So in the end, I wound up stopping at Bolton for some earned turns on my way into Burlington, just like I often do.  It simply took me a lot longer than usual to get to that point.  Fortunately, just as one would expect thanks to the recent visit from Winter Storm Orson, the snow is simply spectacular.  I skinned up the usual Timberline route, and while there were some tracks on Twice as Nice from skiers who had visited earlier, it was still snowing big, fat, fluffy flakes, and their tracks were rapidly disappearing.  Today seemed like a great day to make a run on Twice as Nice, and it delivered bottomless turns all the way.  The depth of the powder I found there today was generally 8 to 10 inches at the Timberline Base elevation, with nearly a foot in may spots higher up.  The density gradient of the powder was fantastic, since we’ve been getting some really light fluff on the back side of the storm.  It was funny to come full circle back to what I probably would have done if E and the boys hadn’t had the day off, and while it was a crazy path getting me there, the quality of the turns was definitely worth it.

Stowe, VT 12FEB2017

An image of some BJAMS students in the Whitewater area of Stowe Mountain Ski Resort in Vermont
Our group of BJAMS boys pausing in the Whitewater area on Mt. Mansfield today as they enjoy their adventures in the fresh snow of Winter Storm Orson

We’ve got Winter Storm Orson underway in the area this evening, and for this afternoon’s BJAMS ski program at Stowe we were able to enjoy the storm’s front end snow as it started to unload on Mt. Mansfield.  Snowfall began around midday, and ramped up throughout the afternoon, so it was one of those days where the snow quality just got better and better with each run.  There were already a few inches of powder down ahead of the storm, consistent with what I’d seen at Bolton Valley yesterday, but it really wasn’t enough to keep you off the crusty subsurface snow in all cases.  By the end of the afternoon though, there was a good half foot of powder or more above the crust depending on elevation, and that firm subsurface was starting to become a memory.  Coming into the afternoon, the snow quality was already quite good in spots where skier traffic had pulverized the thick layer underneath, so that terrain was getting really fun.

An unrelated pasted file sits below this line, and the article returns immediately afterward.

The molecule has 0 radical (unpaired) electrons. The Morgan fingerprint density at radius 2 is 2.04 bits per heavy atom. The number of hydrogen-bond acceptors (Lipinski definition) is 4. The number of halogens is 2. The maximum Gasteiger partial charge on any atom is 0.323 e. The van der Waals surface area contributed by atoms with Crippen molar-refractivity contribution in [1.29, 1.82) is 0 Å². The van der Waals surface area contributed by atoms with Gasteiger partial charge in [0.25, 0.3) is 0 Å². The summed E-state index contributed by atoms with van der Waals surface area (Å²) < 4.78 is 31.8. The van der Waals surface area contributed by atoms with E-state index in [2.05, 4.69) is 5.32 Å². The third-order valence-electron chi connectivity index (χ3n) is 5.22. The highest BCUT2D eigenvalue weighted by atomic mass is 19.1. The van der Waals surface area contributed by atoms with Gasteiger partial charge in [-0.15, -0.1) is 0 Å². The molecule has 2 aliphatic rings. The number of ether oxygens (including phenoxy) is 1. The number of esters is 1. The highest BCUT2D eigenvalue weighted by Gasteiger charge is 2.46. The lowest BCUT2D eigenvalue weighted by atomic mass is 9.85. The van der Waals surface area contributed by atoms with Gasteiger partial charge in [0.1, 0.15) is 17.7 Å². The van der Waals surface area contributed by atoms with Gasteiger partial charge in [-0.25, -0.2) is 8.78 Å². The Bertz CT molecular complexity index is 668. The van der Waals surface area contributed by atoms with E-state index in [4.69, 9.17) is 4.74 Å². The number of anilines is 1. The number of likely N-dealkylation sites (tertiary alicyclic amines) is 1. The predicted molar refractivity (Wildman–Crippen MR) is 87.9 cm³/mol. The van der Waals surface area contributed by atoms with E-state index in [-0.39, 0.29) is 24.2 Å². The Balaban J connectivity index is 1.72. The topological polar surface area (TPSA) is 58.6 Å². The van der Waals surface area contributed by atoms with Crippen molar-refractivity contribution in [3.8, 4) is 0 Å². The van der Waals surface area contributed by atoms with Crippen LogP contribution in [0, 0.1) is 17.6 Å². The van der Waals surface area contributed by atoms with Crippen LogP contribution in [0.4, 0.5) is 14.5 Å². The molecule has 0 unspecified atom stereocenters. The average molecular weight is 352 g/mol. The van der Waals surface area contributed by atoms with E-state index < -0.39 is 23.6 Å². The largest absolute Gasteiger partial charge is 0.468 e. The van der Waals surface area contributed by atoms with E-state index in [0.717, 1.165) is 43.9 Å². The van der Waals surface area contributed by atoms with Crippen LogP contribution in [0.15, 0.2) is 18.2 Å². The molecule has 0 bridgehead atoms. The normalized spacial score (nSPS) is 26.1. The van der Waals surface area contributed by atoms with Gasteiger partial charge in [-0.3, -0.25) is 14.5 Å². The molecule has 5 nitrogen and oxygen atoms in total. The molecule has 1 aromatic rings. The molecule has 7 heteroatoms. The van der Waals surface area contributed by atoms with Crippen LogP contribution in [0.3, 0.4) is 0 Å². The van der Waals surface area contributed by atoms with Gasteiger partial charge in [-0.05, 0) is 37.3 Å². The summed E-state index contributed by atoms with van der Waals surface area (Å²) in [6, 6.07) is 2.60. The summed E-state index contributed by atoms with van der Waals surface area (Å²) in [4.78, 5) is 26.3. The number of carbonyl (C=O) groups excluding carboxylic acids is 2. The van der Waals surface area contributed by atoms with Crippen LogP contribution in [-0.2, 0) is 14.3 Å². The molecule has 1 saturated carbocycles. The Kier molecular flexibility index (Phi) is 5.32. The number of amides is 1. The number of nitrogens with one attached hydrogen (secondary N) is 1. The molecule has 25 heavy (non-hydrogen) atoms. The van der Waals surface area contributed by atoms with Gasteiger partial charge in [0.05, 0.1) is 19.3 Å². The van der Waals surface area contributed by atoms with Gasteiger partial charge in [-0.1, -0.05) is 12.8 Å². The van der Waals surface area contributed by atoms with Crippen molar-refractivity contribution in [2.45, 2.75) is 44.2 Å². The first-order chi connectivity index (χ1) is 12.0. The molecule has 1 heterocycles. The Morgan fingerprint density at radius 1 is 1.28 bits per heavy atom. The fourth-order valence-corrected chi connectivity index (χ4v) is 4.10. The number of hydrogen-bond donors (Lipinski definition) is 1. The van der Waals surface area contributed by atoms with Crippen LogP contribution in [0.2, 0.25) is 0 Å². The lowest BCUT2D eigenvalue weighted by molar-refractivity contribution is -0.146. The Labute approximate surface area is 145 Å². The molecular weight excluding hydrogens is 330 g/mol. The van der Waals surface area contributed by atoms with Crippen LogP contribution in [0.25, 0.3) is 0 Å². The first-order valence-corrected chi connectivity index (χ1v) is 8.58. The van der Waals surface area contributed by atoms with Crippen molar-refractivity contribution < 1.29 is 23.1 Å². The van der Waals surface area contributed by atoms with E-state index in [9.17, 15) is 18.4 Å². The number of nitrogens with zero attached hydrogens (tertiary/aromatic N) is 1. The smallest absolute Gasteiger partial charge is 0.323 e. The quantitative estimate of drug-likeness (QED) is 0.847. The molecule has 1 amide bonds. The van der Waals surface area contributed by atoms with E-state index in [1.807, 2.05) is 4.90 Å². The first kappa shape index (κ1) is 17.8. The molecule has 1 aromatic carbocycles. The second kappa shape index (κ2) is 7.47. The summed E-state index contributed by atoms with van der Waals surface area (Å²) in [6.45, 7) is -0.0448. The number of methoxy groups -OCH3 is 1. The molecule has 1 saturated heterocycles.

An image of a sign indicating Wifi availability at the Octagon restaurant atop Mt. Mansfield at Stowe Mountain Ski Resort in VermontFor our tour of the mountain today we headed right over to Mt. Mansfield and kicked things off with a trip down Ravine.  Some of the ice falls are hardly noticeable right now, which says a lot about the snowpack in mid-February.  We headed to the Kitchen Wall, and then down through the Nosedive Glades to Nosedive, where we discovered that the microburst zone was actually open!  No doubt that the deep snowpack is allowing that, but it’s the first time I’ve skied there extensively since it was closed.  It’s really fun in there though, naturally it’s a bit more open than it was before, but it offers up some novel lines.  One of my initial plans for today was to visit the Sunrise Glades, Chapel Glades, and Birch Glades in case lower-angle terrain was going to allow us to stay off the crusty subsurface snow.  Even with conditions much better than I’d expected, that was still on the hit list, so we had an excellent trip through all those zones.  We’d caught up with Nolan just before that during an Octagon break, and he joined us on his Telemark gear.  We finished off the day back at Spruce Peak with some Sensation Quad runs, and had Spruce Line all to ourselves.  The wind and snow were ripping up at the Spruce Peak Summit area, but down out of the wind in places like Green Acres, there was some excellent powder.

“…it was one of those days where the snow quality just got better and better with each run.”

As of this evening, we’ve picked up at least 8 to 9 inches down here at the house from Winter Storm Orson, and I expect tomorrow’s turns to be excellent.  We’ve actually got the potential for another storm in just a couple of days, so we’ll be watching that one to see what it might deliver.  The snowpack at the Mt. Mansfield Stake was already at roughly 80 inches today, and it should continue to climb this week.